China’s online banks know not to shake things up

China’s online banks know not to shake things up

In financial services, the label “transformative” often fades to “disappointing”. Would-be disrupters, ranging from peer-to-peer lenders in the west to China’s new online banks, risk co-option by incumbents looking for new sales outlets. A particular challenge for Chinese challengers is that the authorities may prevent them making too many waves.

China’s banking regulator has unveiled results to the end of September for the country’s first five officially-sanctioned, privately-owned banks licensed during 2014. The rhetoric is encouraging enough. The authorities praised the newcomers for extending financial services to under-serviced parts of the economy, such as small and medium enterprises.

The numbers were not bad, either. Perhaps surprisingly, given their short history, the five were profitable in aggregate, if only just. Assets have also grown quickly, to nearly $20bn.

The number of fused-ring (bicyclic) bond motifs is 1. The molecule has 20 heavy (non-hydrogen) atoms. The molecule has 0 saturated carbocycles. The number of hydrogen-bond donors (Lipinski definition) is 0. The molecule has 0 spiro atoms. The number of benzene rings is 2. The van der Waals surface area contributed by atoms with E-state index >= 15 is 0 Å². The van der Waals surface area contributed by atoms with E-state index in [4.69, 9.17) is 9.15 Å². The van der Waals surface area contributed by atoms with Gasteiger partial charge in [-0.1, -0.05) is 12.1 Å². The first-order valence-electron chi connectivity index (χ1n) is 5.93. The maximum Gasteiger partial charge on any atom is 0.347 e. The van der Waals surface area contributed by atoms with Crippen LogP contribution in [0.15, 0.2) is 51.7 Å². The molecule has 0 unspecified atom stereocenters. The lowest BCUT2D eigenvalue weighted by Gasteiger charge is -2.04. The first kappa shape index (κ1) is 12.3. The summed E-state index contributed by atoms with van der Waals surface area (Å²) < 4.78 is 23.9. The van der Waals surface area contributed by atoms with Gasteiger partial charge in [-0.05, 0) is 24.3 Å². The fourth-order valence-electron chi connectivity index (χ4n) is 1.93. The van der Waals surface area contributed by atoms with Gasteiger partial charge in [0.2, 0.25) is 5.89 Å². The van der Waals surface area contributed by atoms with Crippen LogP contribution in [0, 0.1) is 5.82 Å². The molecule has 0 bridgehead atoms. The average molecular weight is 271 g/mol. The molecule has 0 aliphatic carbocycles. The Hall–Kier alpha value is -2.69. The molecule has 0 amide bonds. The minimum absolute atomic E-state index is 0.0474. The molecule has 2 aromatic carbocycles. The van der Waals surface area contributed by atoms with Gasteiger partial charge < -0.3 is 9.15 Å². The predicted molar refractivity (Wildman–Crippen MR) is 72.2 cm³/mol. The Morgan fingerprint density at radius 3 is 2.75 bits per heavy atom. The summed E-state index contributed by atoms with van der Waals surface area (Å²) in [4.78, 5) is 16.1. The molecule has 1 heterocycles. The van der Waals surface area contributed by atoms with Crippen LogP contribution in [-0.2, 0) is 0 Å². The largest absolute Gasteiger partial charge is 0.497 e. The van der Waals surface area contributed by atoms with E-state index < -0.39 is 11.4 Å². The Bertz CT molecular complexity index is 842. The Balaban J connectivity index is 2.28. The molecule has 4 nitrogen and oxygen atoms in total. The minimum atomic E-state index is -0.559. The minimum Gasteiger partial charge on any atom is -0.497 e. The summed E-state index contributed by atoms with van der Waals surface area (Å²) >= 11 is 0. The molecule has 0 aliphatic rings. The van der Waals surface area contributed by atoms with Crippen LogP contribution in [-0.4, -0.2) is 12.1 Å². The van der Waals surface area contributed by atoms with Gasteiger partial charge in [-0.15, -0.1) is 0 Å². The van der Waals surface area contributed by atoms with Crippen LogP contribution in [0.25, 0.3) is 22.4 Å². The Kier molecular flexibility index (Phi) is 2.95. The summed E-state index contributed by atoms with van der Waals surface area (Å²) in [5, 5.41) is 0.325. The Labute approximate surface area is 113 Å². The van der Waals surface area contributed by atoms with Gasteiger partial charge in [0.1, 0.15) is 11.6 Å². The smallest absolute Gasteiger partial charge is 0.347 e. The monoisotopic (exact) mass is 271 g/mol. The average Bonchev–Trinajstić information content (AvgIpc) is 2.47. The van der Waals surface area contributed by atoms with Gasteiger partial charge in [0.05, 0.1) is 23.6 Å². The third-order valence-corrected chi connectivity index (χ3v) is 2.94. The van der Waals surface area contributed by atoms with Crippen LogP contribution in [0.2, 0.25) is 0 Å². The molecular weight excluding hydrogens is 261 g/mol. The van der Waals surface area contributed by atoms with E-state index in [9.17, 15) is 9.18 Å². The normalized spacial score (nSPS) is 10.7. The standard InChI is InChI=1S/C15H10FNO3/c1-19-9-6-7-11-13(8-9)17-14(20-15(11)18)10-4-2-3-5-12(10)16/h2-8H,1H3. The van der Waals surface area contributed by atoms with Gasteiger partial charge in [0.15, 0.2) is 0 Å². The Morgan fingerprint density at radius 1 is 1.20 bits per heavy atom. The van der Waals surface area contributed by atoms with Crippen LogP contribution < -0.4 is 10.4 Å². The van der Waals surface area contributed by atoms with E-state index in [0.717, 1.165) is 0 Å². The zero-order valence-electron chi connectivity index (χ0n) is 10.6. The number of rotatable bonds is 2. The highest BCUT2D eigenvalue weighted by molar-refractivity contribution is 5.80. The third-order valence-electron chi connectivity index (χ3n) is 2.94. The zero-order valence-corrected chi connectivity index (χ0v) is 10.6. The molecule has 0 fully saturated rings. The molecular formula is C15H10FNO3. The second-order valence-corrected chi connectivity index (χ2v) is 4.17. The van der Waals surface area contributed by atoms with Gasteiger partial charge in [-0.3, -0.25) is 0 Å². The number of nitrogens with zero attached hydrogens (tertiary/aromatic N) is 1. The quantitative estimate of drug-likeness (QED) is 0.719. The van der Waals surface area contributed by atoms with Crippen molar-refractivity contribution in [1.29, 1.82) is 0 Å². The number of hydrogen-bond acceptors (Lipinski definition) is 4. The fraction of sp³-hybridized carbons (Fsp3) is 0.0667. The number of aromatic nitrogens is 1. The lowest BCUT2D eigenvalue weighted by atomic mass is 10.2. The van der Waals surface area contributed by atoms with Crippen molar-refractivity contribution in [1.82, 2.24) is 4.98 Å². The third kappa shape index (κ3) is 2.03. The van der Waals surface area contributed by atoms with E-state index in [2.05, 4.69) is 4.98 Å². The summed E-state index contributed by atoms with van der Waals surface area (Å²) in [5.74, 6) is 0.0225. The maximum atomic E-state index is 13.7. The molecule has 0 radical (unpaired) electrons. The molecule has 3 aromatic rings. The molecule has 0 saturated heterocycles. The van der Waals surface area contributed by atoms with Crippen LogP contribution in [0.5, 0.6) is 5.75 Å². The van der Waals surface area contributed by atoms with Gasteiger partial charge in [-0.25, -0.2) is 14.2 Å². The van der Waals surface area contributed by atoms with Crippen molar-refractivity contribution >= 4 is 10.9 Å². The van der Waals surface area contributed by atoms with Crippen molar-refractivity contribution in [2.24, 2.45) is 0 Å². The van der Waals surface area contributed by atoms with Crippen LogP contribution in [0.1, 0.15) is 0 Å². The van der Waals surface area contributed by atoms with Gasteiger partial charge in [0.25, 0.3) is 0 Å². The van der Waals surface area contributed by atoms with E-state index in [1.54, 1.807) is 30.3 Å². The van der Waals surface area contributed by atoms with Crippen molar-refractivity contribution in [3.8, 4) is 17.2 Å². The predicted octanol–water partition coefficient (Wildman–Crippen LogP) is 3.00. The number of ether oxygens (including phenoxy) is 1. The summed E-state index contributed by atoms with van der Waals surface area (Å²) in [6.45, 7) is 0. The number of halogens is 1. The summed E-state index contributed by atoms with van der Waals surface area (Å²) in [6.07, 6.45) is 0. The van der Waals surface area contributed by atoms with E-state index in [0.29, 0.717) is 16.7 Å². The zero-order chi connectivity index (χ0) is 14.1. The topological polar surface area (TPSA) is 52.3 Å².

Despite these rapid strides, anyone hoping for a shake-up of the sector will be disappointed. Against a Chinese banking asset base of more than $US30tn, the new operators – which include WeBank (backed by Tencent) and MYBank (30 per cent owned by Ant Financial, Alibaba’s finance affiliate) – are tiny.

Their impact on mighty rivals has thus been negligible. There is little worry that they will start eating into the incumbents’ share. For the new banks, loans are less than half of the assets; credit creation has been slow.

Perhaps this was always the plan. The regulator’s statement, while heralding the role of the debutantes in extending financial services, also seemed to suggest they are not really meant to shake things up.


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